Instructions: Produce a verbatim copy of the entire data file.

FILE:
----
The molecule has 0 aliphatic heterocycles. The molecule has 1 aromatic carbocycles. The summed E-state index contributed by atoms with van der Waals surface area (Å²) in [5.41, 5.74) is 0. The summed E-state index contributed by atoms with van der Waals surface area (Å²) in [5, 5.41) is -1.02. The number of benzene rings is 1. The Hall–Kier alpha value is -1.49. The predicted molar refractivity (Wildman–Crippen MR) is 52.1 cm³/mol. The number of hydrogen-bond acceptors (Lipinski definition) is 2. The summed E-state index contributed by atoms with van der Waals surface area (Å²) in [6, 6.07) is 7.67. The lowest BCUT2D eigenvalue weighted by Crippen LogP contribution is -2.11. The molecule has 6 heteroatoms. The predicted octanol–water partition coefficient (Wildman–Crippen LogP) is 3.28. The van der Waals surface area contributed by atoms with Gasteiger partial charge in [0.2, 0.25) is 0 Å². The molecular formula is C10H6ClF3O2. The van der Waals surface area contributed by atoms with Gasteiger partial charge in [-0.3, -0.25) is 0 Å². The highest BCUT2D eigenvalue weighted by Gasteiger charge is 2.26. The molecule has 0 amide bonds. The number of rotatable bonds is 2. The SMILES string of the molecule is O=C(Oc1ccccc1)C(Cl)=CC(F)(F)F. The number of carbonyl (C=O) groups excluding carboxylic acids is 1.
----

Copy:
The molecule has 0 aliphatic heterocycles. The molecule has 1 aromatic carbocycles. The summed E-state index contributed by atoms with van der Waals surface area (Å²) in [5.41, 5.74) is 0. The summed E-state index contributed by atoms with van der Waals surface area (Å²) in [5, 5.41) is -1.02. The number of benzene rings is 1. The Hall–Kier alpha value is -1.49. The predicted molar refractivity (Wildman–Crippen MR) is 52.1 cm³/mol. The number of hydrogen-bond acceptors (Lipinski definition) is 2. The summed E-state index contributed by atoms with van der Waals surface area (Å²) in [6, 6.07) is 7.67. The lowest BCUT2D eigenvalue weighted by Crippen LogP contribution is -2.11. The molecule has 6 heteroatoms. The predicted octanol–water partition coefficient (Wildman–Crippen LogP) is 3.28. The van der Waals surface area contributed by atoms with Gasteiger partial charge in [0.2, 0.25) is 0 Å². The molecular formula is C10H6ClF3O2. The van der Waals surface area contributed by atoms with Gasteiger partial charge in [-0.3, -0.25) is 0 Å². The highest BCUT2D eigenvalue weighted by Gasteiger charge is 2.26. The molecule has 0 amide bonds. The number of rotatable bonds is 2. The SMILES string of the molecule is O=C(Oc1ccccc1)C(Cl)=CC(F)(F)F. The number of carbonyl (C=O) groups excluding carboxylic acids is 1.